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The Russian parliament recently passed a law that now makes treason against the state a life sentence, harking back to the days of the USSR. Putin’s government has been cracking down on civil liberties for years, with laws that criminalize criticism of the government and the army and impose heavy fines and prison sentences for those who violate them. The government has increased pressure on NGOs and independent media outlets, forcing them to register as "foreign agents" or face closure. The country is now reverting to its history under the Tsars and Soviet Union, with its authoritarian rule, lack of civil liberties, and the establishment of a police state. Putin's government continues to work on perfecting the police state that has been evolving in Russia for over a century.


Under the Tsars, Russia was characterized by a highly centralized government that tightly controlled all aspects of public life. The state secret police, the Okhrana, was given almost unlimited power to suppress any opposition or dissent, and they operated outside of the law. The Bolsheviks replaced this system after the Russian Revolution and continued the tradition of using secret police and harsh repression to maintain their grip on power.


The Soviet government, which ruled Russia for most of the 20th century, continued along the path to a perfect police state, using a combination of propaganda, secret police, and forced labor to keep the population in line. The KGB, the successor agency to the Cheka and NKVD, was notorious for its brutality and used a vast network of informers to spy on the population.


After the collapse of the Soviet Union in 1991, Russia underwent a period of political and economic liberalization. However, this period was short-lived, and soon the government began to move back towards authoritarianism. Putin, who took power in 2000, has been steadily building up a new totalitarian regime, using a combination of propaganda, secret police, and repression.


The mass protests that occurred during the presidential election campaign in 2011 shocked Putin. The Russian leader saw firsthand the potential risk of allowing open political dialogue and dissent. Since then, Putin’s government, learning from the mistakes of past regimes, is using new technologies and tactics to maintain control. The internet, which was supposed to be a tool for democracy and free speech, has been heavily censored in Russia. The government uses sophisticated methods to block access to content it deems dangerous. The government has also been using social media to spread disinformation and propaganda, effectively shaping public opinion.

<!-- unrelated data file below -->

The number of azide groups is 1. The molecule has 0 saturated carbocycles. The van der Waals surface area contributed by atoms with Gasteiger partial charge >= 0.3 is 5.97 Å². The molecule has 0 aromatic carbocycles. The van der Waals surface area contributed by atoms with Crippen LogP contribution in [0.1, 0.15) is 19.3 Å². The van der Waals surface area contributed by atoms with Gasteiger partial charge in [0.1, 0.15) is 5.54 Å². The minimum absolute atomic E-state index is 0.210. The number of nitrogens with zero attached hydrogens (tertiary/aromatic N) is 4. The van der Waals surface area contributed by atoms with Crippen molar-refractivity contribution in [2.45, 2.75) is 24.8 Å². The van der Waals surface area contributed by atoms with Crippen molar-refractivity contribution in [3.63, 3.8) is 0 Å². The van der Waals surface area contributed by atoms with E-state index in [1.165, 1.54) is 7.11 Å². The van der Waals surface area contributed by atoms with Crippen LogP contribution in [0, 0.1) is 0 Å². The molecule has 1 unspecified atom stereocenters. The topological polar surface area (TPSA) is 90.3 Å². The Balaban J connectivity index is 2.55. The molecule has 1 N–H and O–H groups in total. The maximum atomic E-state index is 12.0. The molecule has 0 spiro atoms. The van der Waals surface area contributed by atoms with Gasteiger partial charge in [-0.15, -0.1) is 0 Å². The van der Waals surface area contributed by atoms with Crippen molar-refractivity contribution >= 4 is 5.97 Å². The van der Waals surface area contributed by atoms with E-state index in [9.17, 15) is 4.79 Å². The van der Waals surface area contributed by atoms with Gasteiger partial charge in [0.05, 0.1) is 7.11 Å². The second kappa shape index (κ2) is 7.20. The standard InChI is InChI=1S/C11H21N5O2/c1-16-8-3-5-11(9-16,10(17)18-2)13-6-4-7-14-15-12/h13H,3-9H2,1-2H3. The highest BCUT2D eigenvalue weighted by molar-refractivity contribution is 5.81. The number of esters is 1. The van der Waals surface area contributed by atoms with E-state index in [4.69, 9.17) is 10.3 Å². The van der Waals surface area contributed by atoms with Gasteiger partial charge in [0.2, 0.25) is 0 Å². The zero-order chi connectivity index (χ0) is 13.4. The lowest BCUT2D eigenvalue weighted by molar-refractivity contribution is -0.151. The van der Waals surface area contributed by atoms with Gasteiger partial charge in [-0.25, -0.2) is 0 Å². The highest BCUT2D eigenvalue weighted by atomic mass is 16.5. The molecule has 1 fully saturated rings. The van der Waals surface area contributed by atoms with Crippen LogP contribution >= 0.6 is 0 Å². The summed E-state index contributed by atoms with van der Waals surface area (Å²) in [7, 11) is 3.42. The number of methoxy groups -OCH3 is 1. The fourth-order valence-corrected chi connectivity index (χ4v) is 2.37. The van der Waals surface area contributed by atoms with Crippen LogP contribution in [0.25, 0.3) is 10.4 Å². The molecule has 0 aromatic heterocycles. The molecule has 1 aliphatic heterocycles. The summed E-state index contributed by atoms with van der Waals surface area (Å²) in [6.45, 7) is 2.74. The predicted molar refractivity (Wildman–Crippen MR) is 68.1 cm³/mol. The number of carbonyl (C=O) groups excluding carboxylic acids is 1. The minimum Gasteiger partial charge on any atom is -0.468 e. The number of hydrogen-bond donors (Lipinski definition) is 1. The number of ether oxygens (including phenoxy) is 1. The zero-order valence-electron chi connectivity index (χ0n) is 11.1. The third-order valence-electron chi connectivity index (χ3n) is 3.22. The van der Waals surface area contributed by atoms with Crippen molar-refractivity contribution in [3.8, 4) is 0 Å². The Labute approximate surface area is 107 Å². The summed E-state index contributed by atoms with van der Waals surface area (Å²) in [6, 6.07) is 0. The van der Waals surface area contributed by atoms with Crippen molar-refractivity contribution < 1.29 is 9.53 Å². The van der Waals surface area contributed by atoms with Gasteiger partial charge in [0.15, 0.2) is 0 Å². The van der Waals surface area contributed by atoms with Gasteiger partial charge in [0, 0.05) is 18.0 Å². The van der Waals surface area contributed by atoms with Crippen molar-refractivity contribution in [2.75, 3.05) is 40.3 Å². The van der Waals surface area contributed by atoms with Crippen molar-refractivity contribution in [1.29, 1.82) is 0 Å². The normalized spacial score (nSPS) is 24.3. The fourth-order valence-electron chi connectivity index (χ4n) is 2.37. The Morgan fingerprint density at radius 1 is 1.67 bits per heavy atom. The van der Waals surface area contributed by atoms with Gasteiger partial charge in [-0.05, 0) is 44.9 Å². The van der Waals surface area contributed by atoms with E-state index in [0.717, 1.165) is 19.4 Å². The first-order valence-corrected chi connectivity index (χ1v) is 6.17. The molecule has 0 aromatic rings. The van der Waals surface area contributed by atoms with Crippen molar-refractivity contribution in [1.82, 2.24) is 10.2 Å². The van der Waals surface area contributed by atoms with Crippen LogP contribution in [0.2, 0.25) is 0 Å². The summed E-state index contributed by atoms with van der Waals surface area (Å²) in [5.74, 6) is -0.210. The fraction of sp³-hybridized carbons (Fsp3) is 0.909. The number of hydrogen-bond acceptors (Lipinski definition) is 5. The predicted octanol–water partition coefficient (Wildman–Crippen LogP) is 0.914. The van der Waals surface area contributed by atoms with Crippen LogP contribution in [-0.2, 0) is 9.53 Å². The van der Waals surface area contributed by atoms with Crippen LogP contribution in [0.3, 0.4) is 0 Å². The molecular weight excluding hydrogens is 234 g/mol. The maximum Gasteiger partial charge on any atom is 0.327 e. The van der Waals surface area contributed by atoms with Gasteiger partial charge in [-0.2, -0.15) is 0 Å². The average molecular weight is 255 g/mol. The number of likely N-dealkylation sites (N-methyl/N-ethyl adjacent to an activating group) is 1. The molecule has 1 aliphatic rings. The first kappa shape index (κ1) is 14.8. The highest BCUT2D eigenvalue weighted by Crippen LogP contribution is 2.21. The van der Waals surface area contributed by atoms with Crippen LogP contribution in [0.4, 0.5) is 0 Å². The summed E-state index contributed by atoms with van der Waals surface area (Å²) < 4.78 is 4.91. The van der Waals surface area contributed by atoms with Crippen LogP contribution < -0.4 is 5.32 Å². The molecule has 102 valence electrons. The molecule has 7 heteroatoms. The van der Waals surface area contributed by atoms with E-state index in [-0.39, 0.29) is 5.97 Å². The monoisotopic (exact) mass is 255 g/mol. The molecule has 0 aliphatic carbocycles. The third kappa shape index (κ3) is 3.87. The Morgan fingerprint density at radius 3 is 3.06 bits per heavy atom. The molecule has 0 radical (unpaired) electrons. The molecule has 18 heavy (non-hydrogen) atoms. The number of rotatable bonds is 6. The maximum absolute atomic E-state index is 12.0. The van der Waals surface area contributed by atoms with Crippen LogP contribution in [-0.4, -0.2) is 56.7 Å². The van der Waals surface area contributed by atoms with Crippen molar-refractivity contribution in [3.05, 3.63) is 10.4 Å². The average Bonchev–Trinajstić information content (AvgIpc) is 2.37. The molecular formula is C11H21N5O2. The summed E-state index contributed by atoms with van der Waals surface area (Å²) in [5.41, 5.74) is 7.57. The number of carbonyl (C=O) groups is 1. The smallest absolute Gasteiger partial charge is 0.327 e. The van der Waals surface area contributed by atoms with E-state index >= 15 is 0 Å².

The war in Ukraine, and its ineffective execution, has only amplified Putin’s need to complete the construction of his police state. The Russian people must be vigilant and fight against this trend or risk sliding back into the dark days of the past. Opposition to Putin will be challenging, with many leading Putin critics, such as Navalny, serving long prison sentences and an exodus of hundreds of thousands of men who opposed the war in Ukraine. Given NATO’s reluctance to militarily confront Putin, the best hope might be that the long-term impact of economic sanctions convince some in the Russian president’s inner circle that a change is necessary.




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"Great Russian Short Stories of the Twentieth Century: A Dual-Language Book" is a fantastic collection of Russian short stories that provides an excellent opportunity for readers to explore the works of some of the greatest Russian writers of the twentieth century. The book is compiled and edited by Yelena P. Francis, who has done a remarkable job in selecting and organizing the stories. I give her a great deal of credit for the success of this book.


One of the most impressive features of this book is its dual-language format, which provides readers with both the original Russian text and the English translation side by side. This feature is handy for those who are learning Russian or for those who want to compare the original text with its translation. The translations are excellent, and the editor has taken great care to preserve the original Russian text's style, tone, and meaning.


The book includes short stories by some of the most prominent Russian writers of the twentieth century, such as Anton Chekhov, Ivan Bunin, and Alexander Solzhenitsyn, among others. The stories cover a wide range of themes, from love and romance to war and politics, and provide readers with a fascinating insight into the Russian psyche.


As an author of a Russian history book and someone who speaks Russian, I appreciate the quality of the translations and the selection of stories included in this book. Overall, I highly recommend this book, giving it five out of five stars.




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In the March 23rd episode of the podcast "Inside the War Room," host Ryan Ray talks with author and former intelligence officer Kenneth Maher about his book: "Wind of Change: An American Journey in Post-Soviet Russia." The conversation touches on a wide range of topics concerning American and Russian perceptions at the end of the Cold War as well as reasons for today's once again chilly US-Russia relations.


For anyone interested in US and Russian history and politics, the episode will enlighten and amuse you. You can listen to the podcast on Ray's website: Inside the War Room. It is also available on Spotify and Apple Podcasts.




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